Target: Adrian Tchaikovsky’s Blood of the Mantis (Shadows of the Apt #3)
Profile: Alternative Fantasy, Steampunk, Epic Fantasy
Despite the fact that all but the 7th book in the Shadows of the Apt series were written before I started reading the first one, I can’t help but feel that Adrian Tchaikovsky somehow channeled my review of Dragonfly Falling when he was writing Blood of the Mantis. It is far more likely that Tchaikovsky saw for himself where his story was going off the rails and acted to correct the problem, but the reviewer in me is a little smug about being right, even if it was 3 years after the fact.
Mantis addressed all the problems I had with Dragonfly, from the sprawling story that proved harder to follow, to the bland characters, and even the minor focus issues that plagued the battle sequences. Unfortunately, he also overcorrected for some of these problems. An expansive world with more than a half-dozen plots is suddenly replaced with a tight narrative at the expense of several unresolved stories and lost PoV characters. The remaining cast starts to flesh out a little, but become strangled by their reduced plotlines. Tchaikovsky also hasn’t stopped introducing new concepts and characters to the still complex setting. These new elements feel flat at best and extraneous at worst. In spite of these weaknesses, the book completely succeeds in its task: prolonging the series and setting up the next book.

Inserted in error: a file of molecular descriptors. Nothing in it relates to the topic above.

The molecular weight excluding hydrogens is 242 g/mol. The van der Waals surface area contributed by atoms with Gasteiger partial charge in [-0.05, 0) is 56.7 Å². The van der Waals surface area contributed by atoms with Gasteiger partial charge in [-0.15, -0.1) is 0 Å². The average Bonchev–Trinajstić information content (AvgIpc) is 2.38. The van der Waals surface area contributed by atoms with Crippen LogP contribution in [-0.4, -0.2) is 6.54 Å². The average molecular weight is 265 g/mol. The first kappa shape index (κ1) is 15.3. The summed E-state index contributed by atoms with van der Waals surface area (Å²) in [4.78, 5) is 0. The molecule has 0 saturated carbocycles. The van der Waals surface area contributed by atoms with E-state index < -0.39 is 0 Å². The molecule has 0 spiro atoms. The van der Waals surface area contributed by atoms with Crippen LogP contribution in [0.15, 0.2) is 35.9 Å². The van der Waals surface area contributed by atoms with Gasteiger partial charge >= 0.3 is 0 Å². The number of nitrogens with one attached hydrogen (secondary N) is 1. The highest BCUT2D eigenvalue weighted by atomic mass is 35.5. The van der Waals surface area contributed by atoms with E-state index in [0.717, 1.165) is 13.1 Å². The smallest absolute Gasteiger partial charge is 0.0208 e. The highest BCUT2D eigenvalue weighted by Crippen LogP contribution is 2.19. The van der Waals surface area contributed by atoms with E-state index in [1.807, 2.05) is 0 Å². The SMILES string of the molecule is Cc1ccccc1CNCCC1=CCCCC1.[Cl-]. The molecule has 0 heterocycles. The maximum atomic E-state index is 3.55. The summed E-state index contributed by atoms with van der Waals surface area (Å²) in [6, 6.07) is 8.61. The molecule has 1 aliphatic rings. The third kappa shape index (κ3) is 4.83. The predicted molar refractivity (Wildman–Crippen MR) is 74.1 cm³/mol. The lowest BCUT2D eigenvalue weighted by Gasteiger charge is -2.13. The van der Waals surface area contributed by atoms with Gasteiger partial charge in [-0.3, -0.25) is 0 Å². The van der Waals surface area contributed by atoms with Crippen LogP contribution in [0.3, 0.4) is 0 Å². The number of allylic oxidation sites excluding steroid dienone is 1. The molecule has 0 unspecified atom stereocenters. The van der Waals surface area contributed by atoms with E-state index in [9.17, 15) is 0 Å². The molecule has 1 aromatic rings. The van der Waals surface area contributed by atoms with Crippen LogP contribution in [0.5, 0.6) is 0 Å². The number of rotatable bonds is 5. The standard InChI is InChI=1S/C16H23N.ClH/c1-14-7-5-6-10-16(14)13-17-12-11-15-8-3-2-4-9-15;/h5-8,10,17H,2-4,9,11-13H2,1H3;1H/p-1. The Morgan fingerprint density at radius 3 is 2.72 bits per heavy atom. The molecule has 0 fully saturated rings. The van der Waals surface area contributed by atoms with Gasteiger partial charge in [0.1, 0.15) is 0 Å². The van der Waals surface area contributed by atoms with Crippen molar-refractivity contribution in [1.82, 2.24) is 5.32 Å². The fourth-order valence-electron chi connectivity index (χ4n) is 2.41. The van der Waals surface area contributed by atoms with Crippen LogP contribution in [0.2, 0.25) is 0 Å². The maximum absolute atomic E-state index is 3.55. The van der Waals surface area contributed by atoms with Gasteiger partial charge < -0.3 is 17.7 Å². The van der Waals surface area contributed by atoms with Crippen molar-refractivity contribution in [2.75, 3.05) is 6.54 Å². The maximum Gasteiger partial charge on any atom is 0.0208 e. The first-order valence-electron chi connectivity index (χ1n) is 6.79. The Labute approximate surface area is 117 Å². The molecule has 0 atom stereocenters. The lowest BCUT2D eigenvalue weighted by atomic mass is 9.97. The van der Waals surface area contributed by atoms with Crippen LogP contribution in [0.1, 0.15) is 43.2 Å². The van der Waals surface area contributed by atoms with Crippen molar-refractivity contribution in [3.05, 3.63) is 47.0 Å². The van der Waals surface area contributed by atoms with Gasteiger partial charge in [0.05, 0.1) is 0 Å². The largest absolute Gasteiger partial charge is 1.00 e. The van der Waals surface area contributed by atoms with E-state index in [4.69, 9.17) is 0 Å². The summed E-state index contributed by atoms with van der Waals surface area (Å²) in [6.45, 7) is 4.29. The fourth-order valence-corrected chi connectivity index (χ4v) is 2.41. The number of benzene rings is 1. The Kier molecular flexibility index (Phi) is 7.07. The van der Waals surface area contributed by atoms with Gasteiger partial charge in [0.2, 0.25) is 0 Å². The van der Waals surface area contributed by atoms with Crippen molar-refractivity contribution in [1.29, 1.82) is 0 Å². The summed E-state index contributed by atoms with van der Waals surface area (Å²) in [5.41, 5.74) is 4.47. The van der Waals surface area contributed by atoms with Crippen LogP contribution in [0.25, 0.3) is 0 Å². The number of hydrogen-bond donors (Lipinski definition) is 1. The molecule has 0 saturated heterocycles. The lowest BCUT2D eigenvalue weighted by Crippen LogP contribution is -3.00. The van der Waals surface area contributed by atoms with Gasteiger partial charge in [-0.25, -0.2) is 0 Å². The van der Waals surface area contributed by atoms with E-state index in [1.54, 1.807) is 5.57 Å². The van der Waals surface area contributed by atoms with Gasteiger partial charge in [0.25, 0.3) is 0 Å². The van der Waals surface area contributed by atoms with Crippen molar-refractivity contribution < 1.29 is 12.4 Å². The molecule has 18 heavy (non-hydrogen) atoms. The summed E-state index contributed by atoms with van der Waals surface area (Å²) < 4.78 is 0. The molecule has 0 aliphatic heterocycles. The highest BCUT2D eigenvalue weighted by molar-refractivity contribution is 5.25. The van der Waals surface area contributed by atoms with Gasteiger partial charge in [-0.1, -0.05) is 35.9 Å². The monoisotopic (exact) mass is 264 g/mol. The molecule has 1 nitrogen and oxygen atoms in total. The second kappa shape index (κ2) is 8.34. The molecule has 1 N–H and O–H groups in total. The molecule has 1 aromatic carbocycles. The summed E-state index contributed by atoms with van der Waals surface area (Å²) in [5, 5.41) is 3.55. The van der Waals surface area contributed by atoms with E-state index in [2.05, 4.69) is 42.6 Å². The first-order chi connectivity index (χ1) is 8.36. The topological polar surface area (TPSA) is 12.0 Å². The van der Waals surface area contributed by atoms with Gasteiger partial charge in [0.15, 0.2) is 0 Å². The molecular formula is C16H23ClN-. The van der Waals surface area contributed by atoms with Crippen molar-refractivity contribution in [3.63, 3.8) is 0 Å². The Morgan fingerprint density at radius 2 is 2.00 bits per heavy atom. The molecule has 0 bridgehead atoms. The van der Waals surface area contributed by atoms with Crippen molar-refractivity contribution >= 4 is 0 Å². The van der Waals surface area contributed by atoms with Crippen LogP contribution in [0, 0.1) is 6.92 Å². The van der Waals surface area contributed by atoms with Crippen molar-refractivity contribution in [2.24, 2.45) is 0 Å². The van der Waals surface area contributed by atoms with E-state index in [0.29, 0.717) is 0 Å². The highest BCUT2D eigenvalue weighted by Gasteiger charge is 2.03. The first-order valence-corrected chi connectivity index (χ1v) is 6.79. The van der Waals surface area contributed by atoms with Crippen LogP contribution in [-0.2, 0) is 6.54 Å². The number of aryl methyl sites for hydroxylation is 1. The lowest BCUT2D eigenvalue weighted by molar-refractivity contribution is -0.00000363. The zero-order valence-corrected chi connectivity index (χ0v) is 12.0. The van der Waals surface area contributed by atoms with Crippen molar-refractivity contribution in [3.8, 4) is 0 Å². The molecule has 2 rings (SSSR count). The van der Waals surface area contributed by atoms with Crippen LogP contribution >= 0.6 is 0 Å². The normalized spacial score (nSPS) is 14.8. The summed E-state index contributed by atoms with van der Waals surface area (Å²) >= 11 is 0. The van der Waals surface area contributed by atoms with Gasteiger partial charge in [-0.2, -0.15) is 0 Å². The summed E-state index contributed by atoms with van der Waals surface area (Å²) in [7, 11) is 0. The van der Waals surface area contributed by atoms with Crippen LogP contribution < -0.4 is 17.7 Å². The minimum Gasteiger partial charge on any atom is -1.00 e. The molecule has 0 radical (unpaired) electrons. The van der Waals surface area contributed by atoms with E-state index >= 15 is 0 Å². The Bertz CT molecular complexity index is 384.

Read the rest of the review…
Fofo’s reviews of the rest of the Shadows of the Apt series